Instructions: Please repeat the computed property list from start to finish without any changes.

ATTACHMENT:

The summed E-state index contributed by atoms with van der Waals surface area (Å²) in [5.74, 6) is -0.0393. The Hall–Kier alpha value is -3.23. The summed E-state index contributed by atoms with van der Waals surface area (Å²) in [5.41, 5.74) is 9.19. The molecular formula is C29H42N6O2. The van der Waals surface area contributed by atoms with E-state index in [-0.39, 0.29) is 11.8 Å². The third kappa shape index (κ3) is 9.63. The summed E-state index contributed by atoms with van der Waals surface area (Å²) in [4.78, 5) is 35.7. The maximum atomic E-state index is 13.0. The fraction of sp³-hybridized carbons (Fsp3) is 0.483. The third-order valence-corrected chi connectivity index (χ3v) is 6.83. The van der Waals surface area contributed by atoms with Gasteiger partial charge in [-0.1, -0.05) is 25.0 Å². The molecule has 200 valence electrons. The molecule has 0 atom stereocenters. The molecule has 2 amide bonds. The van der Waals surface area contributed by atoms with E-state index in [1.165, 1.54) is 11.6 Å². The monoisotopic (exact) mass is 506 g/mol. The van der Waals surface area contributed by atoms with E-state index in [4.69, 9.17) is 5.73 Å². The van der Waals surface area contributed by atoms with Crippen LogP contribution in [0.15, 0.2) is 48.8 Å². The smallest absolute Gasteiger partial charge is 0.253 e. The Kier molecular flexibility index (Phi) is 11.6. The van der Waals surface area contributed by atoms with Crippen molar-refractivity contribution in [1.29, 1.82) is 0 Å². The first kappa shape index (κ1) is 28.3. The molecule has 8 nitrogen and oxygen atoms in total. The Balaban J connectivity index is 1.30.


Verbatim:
The summed E-state index contributed by atoms with van der Waals surface area (Å²) in [5.74, 6) is -0.0393. The Hall–Kier alpha value is -3.23. The summed E-state index contributed by atoms with van der Waals surface area (Å²) in [5.41, 5.74) is 9.19. The molecular formula is C29H42N6O2. The van der Waals surface area contributed by atoms with E-state index in [-0.39, 0.29) is 11.8 Å². The third kappa shape index (κ3) is 9.63. The summed E-state index contributed by atoms with van der Waals surface area (Å²) in [4.78, 5) is 35.7. The maximum atomic E-state index is 13.0. The fraction of sp³-hybridized carbons (Fsp3) is 0.483. The third-order valence-corrected chi connectivity index (χ3v) is 6.83. The van der Waals surface area contributed by atoms with Gasteiger partial charge in [-0.1, -0.05) is 25.0 Å². The molecule has 200 valence electrons. The molecule has 0 atom stereocenters. The molecule has 2 amide bonds. The van der Waals surface area contributed by atoms with E-state index in [1.165, 1.54) is 11.6 Å². The monoisotopic (exact) mass is 506 g/mol. The van der Waals surface area contributed by atoms with E-state index in [4.69, 9.17) is 5.73 Å². The van der Waals surface area contributed by atoms with Crippen LogP contribution in [0.15, 0.2) is 48.8 Å². The smallest absolute Gasteiger partial charge is 0.253 e. The Kier molecular flexibility index (Phi) is 11.6. The van der Waals surface area contributed by atoms with Crippen molar-refractivity contribution in [1.29, 1.82) is 0 Å². The first kappa shape index (κ1) is 28.3. The molecule has 8 nitrogen and oxygen atoms in total. The Balaban J connectivity index is 1.30.